Mine safety culture in Chile must change, says ICEM

The International Federation of Chemical, Energy, Mine & General Workers’ Unions (ICEM) yesterday called on the Government of Chile to radically change the procedural methodology it uses on mine safety once the imminent rescue of 33 miners at the San José mine near Copiapó in northern Chile is complete. The ICEM is also calling on the government of Chile to begin the process toward ratification of International Labour Organisation (ILO) Convention 176, the 1995 Safety and Health in Mines Convention.
In a letter to Minister of Mining Laurence Golborne Riveros, the 20-million-member global union federation called on the government to streamline workplace safety and health enforcement, now contained in several different ministries, into a single, autonomous agency “that has full powers and full technical capabilities to inspect and correct workplace deficiencies before accidents happen.”

The ICEM is also calling on the government of Chile to begin the process toward ratification of International Labour Organisation (ILO) Convention 176, the 1995 Safety and Health in Mines Convention. By adopting the global principles contained in Convention 176, Chile ensures that workers and their trade unions have a voice on safety matters and the ability to take action to prevent mine accidents. (The full letter can be seen here.)

“In a mine, when a trade union safety committee is engaged with the respective company and government representatives, the risks in that mine gets reduced dramatically,” said ICEM General Secretary Manfred Warda. “This is basic to Convention 176 but, unfortunately, is woefully lacking inside Chile’s mining industry.”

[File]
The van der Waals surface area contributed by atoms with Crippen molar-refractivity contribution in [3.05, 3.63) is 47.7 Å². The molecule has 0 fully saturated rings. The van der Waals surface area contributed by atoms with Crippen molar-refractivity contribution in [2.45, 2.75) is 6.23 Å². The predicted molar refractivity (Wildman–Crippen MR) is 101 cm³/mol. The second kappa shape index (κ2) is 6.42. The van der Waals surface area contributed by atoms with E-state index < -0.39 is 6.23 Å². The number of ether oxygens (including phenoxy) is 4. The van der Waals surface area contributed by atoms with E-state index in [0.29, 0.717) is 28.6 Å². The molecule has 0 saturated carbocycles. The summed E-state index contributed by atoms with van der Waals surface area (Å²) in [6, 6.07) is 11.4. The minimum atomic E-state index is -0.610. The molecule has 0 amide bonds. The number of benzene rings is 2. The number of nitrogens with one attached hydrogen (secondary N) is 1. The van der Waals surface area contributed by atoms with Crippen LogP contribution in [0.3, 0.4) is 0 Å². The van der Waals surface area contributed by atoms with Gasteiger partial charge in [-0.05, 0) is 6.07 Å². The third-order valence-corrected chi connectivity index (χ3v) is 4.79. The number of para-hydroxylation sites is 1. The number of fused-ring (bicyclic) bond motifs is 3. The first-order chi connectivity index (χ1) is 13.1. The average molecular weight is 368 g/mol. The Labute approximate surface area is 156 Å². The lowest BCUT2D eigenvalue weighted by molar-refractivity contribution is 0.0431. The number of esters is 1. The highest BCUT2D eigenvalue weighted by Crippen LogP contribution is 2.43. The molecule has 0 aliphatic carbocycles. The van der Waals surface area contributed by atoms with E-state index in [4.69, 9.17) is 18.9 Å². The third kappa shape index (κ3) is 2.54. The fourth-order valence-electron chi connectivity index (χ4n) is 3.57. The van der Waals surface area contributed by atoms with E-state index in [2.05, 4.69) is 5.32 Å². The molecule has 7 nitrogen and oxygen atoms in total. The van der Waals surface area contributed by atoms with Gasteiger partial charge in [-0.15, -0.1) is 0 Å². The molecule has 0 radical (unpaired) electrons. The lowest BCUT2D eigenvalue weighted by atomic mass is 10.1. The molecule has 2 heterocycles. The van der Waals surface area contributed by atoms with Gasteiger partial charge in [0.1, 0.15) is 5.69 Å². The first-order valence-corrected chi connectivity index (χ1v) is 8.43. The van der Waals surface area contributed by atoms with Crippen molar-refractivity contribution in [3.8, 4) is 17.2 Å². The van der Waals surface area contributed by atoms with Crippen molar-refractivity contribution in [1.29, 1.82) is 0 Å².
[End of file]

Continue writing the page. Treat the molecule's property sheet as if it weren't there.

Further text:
The ICEM called on Chile’s government to consolidate ministerial safety investigatory bodies into a fully-staffed independent rule-making agency that has judicial and other powers to ensure safe and healthy workplaces. In the letter, the ICEM states that creation of such an agency can also serve as the mechanism to implement and enforce the global mine safety standards contained in Convention 176.

The ICEM commended Chile’s government for the intensive rescue to save the lives of the 33 San José miners, but reminded that massive work awaits both politically and administratively to prevent such disasters from happening in the future.

The Geneva-based ICEM, composed of 467 trade union affiliates in 132 countries, is the representative global body for some 70 national mining unions in as many countries. The ICEM has a global campaign underway pressing on governments of resource-rich nations to ratify ILO Convention 176.

(Mineweb)

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